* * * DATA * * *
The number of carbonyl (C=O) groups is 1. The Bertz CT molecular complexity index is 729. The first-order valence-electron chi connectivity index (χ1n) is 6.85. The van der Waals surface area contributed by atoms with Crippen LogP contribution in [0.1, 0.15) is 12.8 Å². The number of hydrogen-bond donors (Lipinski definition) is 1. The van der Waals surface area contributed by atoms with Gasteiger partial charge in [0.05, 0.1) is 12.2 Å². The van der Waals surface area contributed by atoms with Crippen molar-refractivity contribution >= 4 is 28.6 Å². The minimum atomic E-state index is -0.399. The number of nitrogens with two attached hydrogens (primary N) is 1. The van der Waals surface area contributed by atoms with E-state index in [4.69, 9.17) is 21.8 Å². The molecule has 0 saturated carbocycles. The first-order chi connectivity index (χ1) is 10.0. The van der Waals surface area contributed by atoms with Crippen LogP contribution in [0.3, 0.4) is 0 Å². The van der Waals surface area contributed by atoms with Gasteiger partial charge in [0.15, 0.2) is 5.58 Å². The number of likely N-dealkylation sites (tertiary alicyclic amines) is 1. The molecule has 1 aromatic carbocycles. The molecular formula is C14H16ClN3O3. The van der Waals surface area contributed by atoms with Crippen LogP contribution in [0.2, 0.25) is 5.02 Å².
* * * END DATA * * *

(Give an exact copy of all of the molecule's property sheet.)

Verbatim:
The number of carbonyl (C=O) groups is 1. The Bertz CT molecular complexity index is 729. The first-order valence-electron chi connectivity index (χ1n) is 6.85. The van der Waals surface area contributed by atoms with Crippen LogP contribution in [0.1, 0.15) is 12.8 Å². The number of hydrogen-bond donors (Lipinski definition) is 1. The van der Waals surface area contributed by atoms with Gasteiger partial charge in [0.05, 0.1) is 12.2 Å². The van der Waals surface area contributed by atoms with Crippen molar-refractivity contribution >= 4 is 28.6 Å². The minimum atomic E-state index is -0.399. The number of nitrogens with two attached hydrogens (primary N) is 1. The van der Waals surface area contributed by atoms with E-state index in [4.69, 9.17) is 21.8 Å². The molecule has 0 saturated carbocycles. The first-order chi connectivity index (χ1) is 10.0. The van der Waals surface area contributed by atoms with Crippen LogP contribution in [0.3, 0.4) is 0 Å². The van der Waals surface area contributed by atoms with Gasteiger partial charge in [0.15, 0.2) is 5.58 Å². The number of likely N-dealkylation sites (tertiary alicyclic amines) is 1. The molecule has 1 aromatic carbocycles. The molecular formula is C14H16ClN3O3. The van der Waals surface area contributed by atoms with Crippen LogP contribution in [0.2, 0.25) is 5.02 Å².